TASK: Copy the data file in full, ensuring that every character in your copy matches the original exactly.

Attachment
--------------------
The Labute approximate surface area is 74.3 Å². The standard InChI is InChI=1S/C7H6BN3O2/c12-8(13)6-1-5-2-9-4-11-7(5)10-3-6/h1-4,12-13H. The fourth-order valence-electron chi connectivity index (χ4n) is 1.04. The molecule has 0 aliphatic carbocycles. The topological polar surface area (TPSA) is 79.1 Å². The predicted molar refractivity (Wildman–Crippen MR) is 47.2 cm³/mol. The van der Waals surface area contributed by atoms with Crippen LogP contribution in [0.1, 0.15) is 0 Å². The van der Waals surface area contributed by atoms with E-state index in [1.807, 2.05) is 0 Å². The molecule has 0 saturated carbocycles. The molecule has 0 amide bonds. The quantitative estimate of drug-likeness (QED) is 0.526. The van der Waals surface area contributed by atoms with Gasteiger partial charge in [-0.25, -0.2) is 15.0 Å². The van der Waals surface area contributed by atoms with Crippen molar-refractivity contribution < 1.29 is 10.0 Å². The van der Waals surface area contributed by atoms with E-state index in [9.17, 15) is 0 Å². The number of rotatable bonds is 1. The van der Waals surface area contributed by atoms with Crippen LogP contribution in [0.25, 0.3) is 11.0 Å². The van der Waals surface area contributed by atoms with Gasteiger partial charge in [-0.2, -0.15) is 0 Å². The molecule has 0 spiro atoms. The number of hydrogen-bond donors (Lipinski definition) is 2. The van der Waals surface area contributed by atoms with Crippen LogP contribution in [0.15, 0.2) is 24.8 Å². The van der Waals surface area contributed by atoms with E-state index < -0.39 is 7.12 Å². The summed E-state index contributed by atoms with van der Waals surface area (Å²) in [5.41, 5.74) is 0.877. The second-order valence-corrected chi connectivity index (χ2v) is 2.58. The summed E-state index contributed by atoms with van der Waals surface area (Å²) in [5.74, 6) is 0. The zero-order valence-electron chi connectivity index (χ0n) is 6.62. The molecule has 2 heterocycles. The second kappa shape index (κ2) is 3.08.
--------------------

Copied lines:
The Labute approximate surface area is 74.3 Å². The standard InChI is InChI=1S/C7H6BN3O2/c12-8(13)6-1-5-2-9-4-11-7(5)10-3-6/h1-4,12-13H. The fourth-order valence-electron chi connectivity index (χ4n) is 1.04. The molecule has 0 aliphatic carbocycles. The topological polar surface area (TPSA) is 79.1 Å². The predicted molar refractivity (Wildman–Crippen MR) is 47.2 cm³/mol. The van der Waals surface area contributed by atoms with Crippen LogP contribution in [0.1, 0.15) is 0 Å². The van der Waals surface area contributed by atoms with E-state index in [1.807, 2.05) is 0 Å². The molecule has 0 saturated carbocycles. The molecule has 0 amide bonds. The quantitative estimate of drug-likeness (QED) is 0.526. The van der Waals surface area contributed by atoms with Gasteiger partial charge in [-0.25, -0.2) is 15.0 Å². The van der Waals surface area contributed by atoms with Crippen molar-refractivity contribution < 1.29 is 10.0 Å². The van der Waals surface area contributed by atoms with E-state index in [9.17, 15) is 0 Å². The number of rotatable bonds is 1. The van der Waals surface area contributed by atoms with Crippen LogP contribution in [0.25, 0.3) is 11.0 Å². The van der Waals surface area contributed by atoms with Gasteiger partial charge in [-0.2, -0.15) is 0 Å². The molecule has 0 spiro atoms. The number of hydrogen-bond donors (Lipinski definition) is 2. The van der Waals surface area contributed by atoms with Crippen LogP contribution in [0.15, 0.2) is 24.8 Å². The van der Waals surface area contributed by atoms with E-state index < -0.39 is 7.12 Å². The summed E-state index contributed by atoms with van der Waals surface area (Å²) in [5.41, 5.74) is 0.877. The second-order valence-corrected chi connectivity index (χ2v) is 2.58. The summed E-state index contributed by atoms with van der Waals surface area (Å²) in [5.74, 6) is 0. The zero-order valence-electron chi connectivity index (χ0n) is 6.62. The molecule has 2 heterocycles. The second kappa shape index (κ2) is 3.08.